Compare 2 Nephi 26:10
10 And when these things have passed away a speedy destruction cometh unto my people; for, notwithstanding the pains of my soul, I have seen it; wherefore, I know that it shall come to pass; and they sell themselves for naught; for, for the reward of their pride and their foolishness they shall reap destruction; for because they yield unto the devil and choose works of darkness rather than light, therefore they must go down to hell.
...with 1 Nephi 12:16-19
16 And the angel spake unto me, saying: Behold the fountain of filthy water which thy father saw; yea, even the river of which he spake; and the depths thereof are the depths of hell.
17 And the mists of darkness are the temptations of the devil, which blindeth the eyes, and hardeneth the hearts of the children of men, and leadeth them away into broad roads, that they perish and are lost.
18 And the large and spacious building, which thy father saw, is vain imaginations and the pride of the children of men. And a great and a terrible gulf divideth them; yea, even the word of the justice of the Eternal God, and the Messiah who is the Lamb of God, of whom the Holy Ghost beareth record, from the beginning of the world until this time, and from this time henceforth and forever.
19 And while the angel spake these words, I beheld and saw that the seed of my brethren did contend against my seed, according to the word of the angel; and because of the pride of my seed, and the temptations of the devil, I beheld that the seed of my brethren did overpower the people of my seed.

Monday, October 21, 2019

Internal consistency between 2 Nephi 26, 3 Nephi 8, and 1 Nephi 12

Internal consistency alert, from 2 Nephi 26:
5 And they that kill the prophets, and the saints, the depths of the earth shall swallow them up, saith the Lord of Hosts; and mountains shall cover them, and whirlwinds shall carry them away, and buildings shall fall upon them and crush them to pieces and grind them to powder.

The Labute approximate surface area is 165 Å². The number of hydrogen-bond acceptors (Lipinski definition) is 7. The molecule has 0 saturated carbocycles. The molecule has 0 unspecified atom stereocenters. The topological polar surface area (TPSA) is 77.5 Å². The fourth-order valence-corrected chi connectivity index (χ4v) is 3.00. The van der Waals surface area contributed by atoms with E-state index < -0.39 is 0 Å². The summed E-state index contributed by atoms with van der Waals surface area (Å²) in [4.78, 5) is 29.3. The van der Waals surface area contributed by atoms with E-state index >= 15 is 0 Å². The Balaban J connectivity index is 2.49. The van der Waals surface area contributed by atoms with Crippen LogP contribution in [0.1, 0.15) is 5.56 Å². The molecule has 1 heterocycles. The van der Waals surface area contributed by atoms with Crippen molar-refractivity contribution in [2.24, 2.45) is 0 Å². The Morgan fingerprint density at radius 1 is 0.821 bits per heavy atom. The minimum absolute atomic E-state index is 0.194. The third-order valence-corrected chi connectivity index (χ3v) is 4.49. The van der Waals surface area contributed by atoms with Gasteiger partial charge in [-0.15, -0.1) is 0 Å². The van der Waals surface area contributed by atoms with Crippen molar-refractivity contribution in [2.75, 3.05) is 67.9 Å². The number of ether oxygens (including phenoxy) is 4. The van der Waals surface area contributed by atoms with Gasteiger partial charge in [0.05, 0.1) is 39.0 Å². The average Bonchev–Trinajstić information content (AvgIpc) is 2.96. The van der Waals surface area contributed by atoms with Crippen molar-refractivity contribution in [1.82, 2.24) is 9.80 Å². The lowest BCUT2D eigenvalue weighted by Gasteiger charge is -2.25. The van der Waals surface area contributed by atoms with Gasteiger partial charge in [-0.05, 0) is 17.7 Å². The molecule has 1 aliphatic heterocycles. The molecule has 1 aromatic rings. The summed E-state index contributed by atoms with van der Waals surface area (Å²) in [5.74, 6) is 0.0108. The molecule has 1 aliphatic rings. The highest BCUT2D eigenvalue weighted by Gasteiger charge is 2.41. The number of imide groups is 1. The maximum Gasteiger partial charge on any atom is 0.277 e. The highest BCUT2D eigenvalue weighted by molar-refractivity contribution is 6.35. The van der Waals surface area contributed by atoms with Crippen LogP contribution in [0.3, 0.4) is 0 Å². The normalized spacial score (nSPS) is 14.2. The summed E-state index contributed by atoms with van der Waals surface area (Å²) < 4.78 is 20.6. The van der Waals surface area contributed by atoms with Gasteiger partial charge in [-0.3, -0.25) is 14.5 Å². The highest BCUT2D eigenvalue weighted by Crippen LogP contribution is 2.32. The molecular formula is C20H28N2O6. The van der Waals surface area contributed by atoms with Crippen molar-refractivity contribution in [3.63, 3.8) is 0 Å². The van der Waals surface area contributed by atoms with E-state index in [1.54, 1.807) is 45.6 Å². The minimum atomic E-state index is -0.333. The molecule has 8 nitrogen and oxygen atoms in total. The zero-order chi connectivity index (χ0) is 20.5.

6 And they shall be visited with thunderings, and lightnings, and earthquakes, and all manner of destructions, for the fire of the anger of the Lord shall be kindled against them, and they shall be as stubble, and the day that cometh shall consume them, saith the Lord of Hosts.
Compare to 3 Nephi 8:5-11
5 And it came to pass in the thirty and fourth year, in the first month, on the fourth day of the month, there arose a great storm, such an one as never had been known in all the land.
6 And there was also a great and terrible tempest; and there was terrible thunder, insomuch that it did shake the whole earth as if it was about to divide asunder.
7 And there were exceedingly sharp lightnings, such as never had been known in all the land.
8 And the city of Zarahemla did take fire.
9 And the city of Moroni did sink into the depths of the sea, and the inhabitants thereof were drowned.
10 And the earth was carried up upon the city of Moronihah, that in the place of the city there became a great mountain.
11 And there was a great and terrible destruction in the land southward.
Also compare 1 Nephi 12:4
4 And it came to pass that I saw a mist of darkness on the face of the land of promise; and I saw lightnings, and I heard thunderings, and earthquakes, and all manner of tumultuous noises; and I saw the earth and the rocks, that they rent; and I saw mountains tumbling into pieces; and I saw the plains of the earth, that they were broken up; and I saw many cities that they were sunk; and I saw many that they were burned with fire; and I saw many that did tumble to the earth, because of the quaking thereof.

Mormon's references to Alma 5

Alma 6 is a short transitional chapter between sermons in Alma 5 and 7, where Mormon moves from quoting Alma's words on the plates of Ne...